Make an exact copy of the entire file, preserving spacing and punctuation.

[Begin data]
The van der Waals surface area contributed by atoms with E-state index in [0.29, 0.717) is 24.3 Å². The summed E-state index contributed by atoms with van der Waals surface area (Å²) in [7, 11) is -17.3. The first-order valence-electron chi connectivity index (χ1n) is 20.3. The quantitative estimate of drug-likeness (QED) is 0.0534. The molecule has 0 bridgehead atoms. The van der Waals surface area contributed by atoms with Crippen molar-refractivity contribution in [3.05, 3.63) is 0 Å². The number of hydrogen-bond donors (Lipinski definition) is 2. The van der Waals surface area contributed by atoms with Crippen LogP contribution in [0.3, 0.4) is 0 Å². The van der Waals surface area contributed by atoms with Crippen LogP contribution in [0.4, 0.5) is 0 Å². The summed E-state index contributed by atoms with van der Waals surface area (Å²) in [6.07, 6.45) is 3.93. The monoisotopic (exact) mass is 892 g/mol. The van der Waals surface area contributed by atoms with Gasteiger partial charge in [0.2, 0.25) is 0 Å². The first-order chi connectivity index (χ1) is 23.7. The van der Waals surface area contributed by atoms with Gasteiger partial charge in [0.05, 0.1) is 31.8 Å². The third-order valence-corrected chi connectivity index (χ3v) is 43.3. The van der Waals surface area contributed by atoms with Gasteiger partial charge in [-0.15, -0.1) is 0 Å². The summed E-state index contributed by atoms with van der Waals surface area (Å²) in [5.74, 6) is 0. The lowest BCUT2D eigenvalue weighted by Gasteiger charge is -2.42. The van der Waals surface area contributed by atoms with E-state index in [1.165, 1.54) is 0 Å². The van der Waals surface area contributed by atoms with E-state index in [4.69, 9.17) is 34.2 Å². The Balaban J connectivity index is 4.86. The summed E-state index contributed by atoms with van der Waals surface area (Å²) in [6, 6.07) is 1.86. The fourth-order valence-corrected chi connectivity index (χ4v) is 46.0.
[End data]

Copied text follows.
The van der Waals surface area contributed by atoms with E-state index in [0.29, 0.717) is 24.3 Å². The summed E-state index contributed by atoms with van der Waals surface area (Å²) in [7, 11) is -17.3. The first-order valence-electron chi connectivity index (χ1n) is 20.3. The quantitative estimate of drug-likeness (QED) is 0.0534. The molecule has 0 bridgehead atoms. The van der Waals surface area contributed by atoms with Crippen molar-refractivity contribution in [3.05, 3.63) is 0 Å². The number of hydrogen-bond donors (Lipinski definition) is 2. The van der Waals surface area contributed by atoms with Crippen LogP contribution in [0.3, 0.4) is 0 Å². The van der Waals surface area contributed by atoms with Crippen LogP contribution in [0.4, 0.5) is 0 Å². The summed E-state index contributed by atoms with van der Waals surface area (Å²) in [6.07, 6.45) is 3.93. The monoisotopic (exact) mass is 892 g/mol. The van der Waals surface area contributed by atoms with Gasteiger partial charge in [0.2, 0.25) is 0 Å². The first-order chi connectivity index (χ1) is 23.7. The van der Waals surface area contributed by atoms with Gasteiger partial charge in [0.05, 0.1) is 31.8 Å². The third-order valence-corrected chi connectivity index (χ3v) is 43.3. The van der Waals surface area contributed by atoms with Gasteiger partial charge in [-0.15, -0.1) is 0 Å². The summed E-state index contributed by atoms with van der Waals surface area (Å²) in [5.74, 6) is 0. The lowest BCUT2D eigenvalue weighted by Gasteiger charge is -2.42. The van der Waals surface area contributed by atoms with E-state index in [1.165, 1.54) is 0 Å². The van der Waals surface area contributed by atoms with E-state index in [4.69, 9.17) is 34.2 Å². The Balaban J connectivity index is 4.86. The summed E-state index contributed by atoms with van der Waals surface area (Å²) in [6, 6.07) is 1.86. The fourth-order valence-corrected chi connectivity index (χ4v) is 46.0.